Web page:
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When Pressure Mounts

How Olympian Raven Saunders navigates stress, setbacks, and difficult emotions.

Professional athletics and intense emotions go hand in hand. Raven Saunders, a 25-year-old shot-putter and 2021 Olympian, has faced stiff pressure, devastating setbacks, and euphoric achievements, as when she placed fifth in the 2016 Olympics.

Saunders was riding high after the Rio games, honored with a parade in her hometown of Charleston, South Carolina, and newfound celebrity at college. But that joy was soon replaced by stress, frustration, and depression, and Saunders nearly attempted suicide. But she reached out for help and has since become an advocate for athletes’ mental health, as well as an example of how to develop difficult yet critical coping skills.

Q: How do you manage your mental health?

When you’re an athlete, you live two lives. You have life outside your sport, and you have life inside your sport. That’s why they say athletes die twice. A lot of us have to learn to separate the two. It’s common for our personal life to be affected by our life as an athlete, especially if that’s not going well, because that’s what we base our life around. It’s like your two identities become intertwined—you never get a break to just be yourself.

I learned that I had to find myself outside that world. Something I like to ask young athletes is, “Who are you outside of your sport?” I think life is easier for those who have a hobby, so they can separate from their athlete self. For me, that’s gaming or going to the park and the lake. I’ve been learning how to enjoy the space I’m in, good or bad, and finding things outside of track and field that make me happy.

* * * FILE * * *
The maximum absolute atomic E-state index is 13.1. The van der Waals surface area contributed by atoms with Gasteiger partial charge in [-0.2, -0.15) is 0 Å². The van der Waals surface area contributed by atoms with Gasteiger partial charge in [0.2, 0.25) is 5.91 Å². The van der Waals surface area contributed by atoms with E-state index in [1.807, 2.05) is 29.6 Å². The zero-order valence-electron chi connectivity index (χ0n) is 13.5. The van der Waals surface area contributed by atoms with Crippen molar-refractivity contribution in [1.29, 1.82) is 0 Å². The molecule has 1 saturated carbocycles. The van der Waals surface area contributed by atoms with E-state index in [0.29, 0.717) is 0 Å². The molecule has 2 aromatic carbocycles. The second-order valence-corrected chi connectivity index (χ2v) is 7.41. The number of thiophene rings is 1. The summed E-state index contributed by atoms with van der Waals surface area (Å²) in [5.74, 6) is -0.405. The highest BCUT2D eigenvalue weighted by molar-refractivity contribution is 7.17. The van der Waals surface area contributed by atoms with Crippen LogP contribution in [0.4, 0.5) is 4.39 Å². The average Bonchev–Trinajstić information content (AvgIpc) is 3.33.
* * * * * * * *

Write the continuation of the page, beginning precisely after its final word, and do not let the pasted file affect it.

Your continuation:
I’ve also developed techniques like understanding my triggers—noticing signs like isolation—and then I hit up a few of the closest people to me. Another is meditation—I take a few minutes to cut off the outside world. Another is using positive affirmations if I realize that I’m constantly beating myself down. Every time I say something negative, I have to follow it up with three positives.

Doing these things makes me feel better since I’m not allowing myself to just sit and absorb being in this dark place. When going from a high point to a low point, I think: I’ve made it through this time and time again. There’s no reason I can’t make it through now.